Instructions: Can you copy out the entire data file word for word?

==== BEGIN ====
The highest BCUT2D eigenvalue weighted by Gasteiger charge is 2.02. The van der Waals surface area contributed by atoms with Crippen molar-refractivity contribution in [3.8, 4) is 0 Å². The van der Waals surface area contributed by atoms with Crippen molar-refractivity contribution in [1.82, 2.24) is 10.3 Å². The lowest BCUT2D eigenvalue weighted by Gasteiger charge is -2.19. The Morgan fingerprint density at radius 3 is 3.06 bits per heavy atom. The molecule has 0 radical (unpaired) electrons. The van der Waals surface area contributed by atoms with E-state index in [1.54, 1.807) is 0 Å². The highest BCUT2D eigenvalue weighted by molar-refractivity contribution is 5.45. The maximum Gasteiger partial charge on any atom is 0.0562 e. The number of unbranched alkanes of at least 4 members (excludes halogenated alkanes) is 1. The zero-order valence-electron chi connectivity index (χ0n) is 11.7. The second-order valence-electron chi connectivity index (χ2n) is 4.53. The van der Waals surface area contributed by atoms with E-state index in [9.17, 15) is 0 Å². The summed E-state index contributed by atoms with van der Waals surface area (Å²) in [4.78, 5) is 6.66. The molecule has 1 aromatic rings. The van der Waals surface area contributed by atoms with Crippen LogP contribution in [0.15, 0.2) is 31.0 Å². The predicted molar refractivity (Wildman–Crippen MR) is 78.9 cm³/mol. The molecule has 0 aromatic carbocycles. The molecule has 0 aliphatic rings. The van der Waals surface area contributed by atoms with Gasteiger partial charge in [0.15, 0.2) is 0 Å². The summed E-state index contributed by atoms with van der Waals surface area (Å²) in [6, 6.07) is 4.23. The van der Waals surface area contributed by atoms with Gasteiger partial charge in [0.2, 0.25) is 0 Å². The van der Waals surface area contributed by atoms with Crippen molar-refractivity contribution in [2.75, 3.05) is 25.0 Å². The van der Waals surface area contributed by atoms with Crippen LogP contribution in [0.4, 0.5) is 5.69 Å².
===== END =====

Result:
The highest BCUT2D eigenvalue weighted by Gasteiger charge is 2.02. The van der Waals surface area contributed by atoms with Crippen molar-refractivity contribution in [3.8, 4) is 0 Å². The van der Waals surface area contributed by atoms with Crippen molar-refractivity contribution in [1.82, 2.24) is 10.3 Å². The lowest BCUT2D eigenvalue weighted by Gasteiger charge is -2.19. The Morgan fingerprint density at radius 3 is 3.06 bits per heavy atom. The molecule has 0 radical (unpaired) electrons. The van der Waals surface area contributed by atoms with E-state index in [1.54, 1.807) is 0 Å². The highest BCUT2D eigenvalue weighted by molar-refractivity contribution is 5.45. The maximum Gasteiger partial charge on any atom is 0.0562 e. The number of unbranched alkanes of at least 4 members (excludes halogenated alkanes) is 1. The zero-order valence-electron chi connectivity index (χ0n) is 11.7. The second-order valence-electron chi connectivity index (χ2n) is 4.53. The van der Waals surface area contributed by atoms with E-state index in [9.17, 15) is 0 Å². The summed E-state index contributed by atoms with van der Waals surface area (Å²) in [4.78, 5) is 6.66. The molecule has 1 aromatic rings. The van der Waals surface area contributed by atoms with Crippen LogP contribution in [0.15, 0.2) is 31.0 Å². The predicted molar refractivity (Wildman–Crippen MR) is 78.9 cm³/mol. The molecule has 0 aromatic carbocycles. The molecule has 0 aliphatic rings. The van der Waals surface area contributed by atoms with Gasteiger partial charge in [0.15, 0.2) is 0 Å². The summed E-state index contributed by atoms with van der Waals surface area (Å²) in [6, 6.07) is 4.23. The van der Waals surface area contributed by atoms with Gasteiger partial charge in [0.2, 0.25) is 0 Å². The van der Waals surface area contributed by atoms with Crippen molar-refractivity contribution in [2.75, 3.05) is 25.0 Å². The van der Waals surface area contributed by atoms with Crippen LogP contribution in [0.4, 0.5) is 5.69 Å².